The blessing of the beatitudes is the Kingdom of Heaven as we have seen. While the Kingdom has been inaugurated, we can look forward to the day when Christ will reign with his people on earth when the Kingdom is fully realized.

The beatitudes are extended to those willing to acknowledge their spiritual poverty. Blessed are the:

  • “Poor in spirit” – Meaning those who recognize they have no assets to bring about a solution to the world’s problems – –
  • “Those who mourn” – Those who see that the problems of the world are rebellion against God and consequently are grieved
  • “The meek” – Those who see that the offense is not against them personally, but rather that it is against God and that we are complicit in the offense.
  • “Those who hunger and thirst for righteousness” – Those who long for God to set things right. The people who hunger and thirst for righteousness are missions minded people who long to see the glory of God shine around the world.

There is a sequence of sorts to the beatitudes. One leads to the next. Those who are poor in spirit will mourn. Those who mourn will be meek and hunger and thirst for righteousness.

Lest we feel overwhelmed at how far short we fall of the beatitudes, at the conclusion of the sermon, it was stressed that those who think they have nothing to offer should run to the Cross where they will meet a gracious Savior.

3/1/15 – Sermon on the Mount IV: The Cycle of the Beatitudes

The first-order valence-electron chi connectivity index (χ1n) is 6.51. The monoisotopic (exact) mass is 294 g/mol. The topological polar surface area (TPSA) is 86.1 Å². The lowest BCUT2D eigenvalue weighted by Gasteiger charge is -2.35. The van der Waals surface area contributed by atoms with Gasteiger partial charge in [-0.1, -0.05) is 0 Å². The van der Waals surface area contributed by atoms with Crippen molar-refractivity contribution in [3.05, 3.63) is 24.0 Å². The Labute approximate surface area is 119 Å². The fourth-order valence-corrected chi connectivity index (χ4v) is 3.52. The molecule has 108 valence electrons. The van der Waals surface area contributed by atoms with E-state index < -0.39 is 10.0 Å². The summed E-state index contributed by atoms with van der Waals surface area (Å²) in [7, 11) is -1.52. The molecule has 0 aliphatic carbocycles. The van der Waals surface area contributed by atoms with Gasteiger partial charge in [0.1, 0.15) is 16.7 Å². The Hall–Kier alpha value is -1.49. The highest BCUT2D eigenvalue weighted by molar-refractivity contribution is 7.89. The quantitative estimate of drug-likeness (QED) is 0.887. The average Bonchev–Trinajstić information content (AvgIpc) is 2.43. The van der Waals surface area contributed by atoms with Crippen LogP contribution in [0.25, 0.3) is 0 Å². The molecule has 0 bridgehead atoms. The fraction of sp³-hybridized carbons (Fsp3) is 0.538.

The SOTM should be approached with anticipation (astonishing authority), hope (the Kingdom is at hand!), joy (Jesus blesses those who are poor in spirit), but also soberness because we see later in the sermon that there are some who think they part of the Kingdom who are not.

[21] “Not everyone who says to me, ‘Lord, Lord,’ will enter the kingdom of heaven, but the one who does the will of my Father who is in heaven. [22] On that day many will say to me, ‘Lord, Lord, did we not prophesy in your name, and cast out demons in your name, and do many mighty works in your name?’ [23] And then will I declare to them, ‘I never knew you; depart from me, you workers of lawlessness.’ Matthew 7:21-23

Consequently, we should compare ourselves to the Beatitudes and see if they are characteristic of our lives – – or if their opposites are more characteristic.

Are we poor in spirit? Or self-sufficient?

Do we mourn? Or are we entertained by sin?

Are we meek? Or defensive?

Do we hunger for righteousness? Or are we apathetic about missions?

Are we merciful? Or impatient?

Pure in heart? Or thinking the wrong things?

Persecuted? Or afraid?

If, in reviewing this list, we find that we fall short – – then we are brought back to the first beatitude – – the gospel goes out to those who are “poor in spirit.” Let us recognize our need for Christ and Him alone.

So, we see in this sermon that there is also a cycle to the beatitudes. We begin on our knees in need of grace. But as God extends us grace, we are merciful peacemakers. Yet, we can anticipate that we will be knocked flat by persecution and find ourselves again reminded that we are poor in spirit.

See also:

The Sermon on the Mount Notes on Authority

The Gospel of Matthew’s Use of Inclusio or Bracketing

Kingdom of Heaven Notes

7 Reasons I am Excited About Preaching on the Sermon on the Mount

 

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Help me fairly understand the worldview which says that moral values are a function of cultures rather than a transcendent standard. I am not trying to be insulting. I assume that most people who believe that morals are rooted in culture believe that adult incest is wrong. What I am trying to understand is the secular basis for saying that something which takes place between consenting adults is wrong if there are no moral absolutes. What I am most looking for in the comments is a fair presentation of the secular position.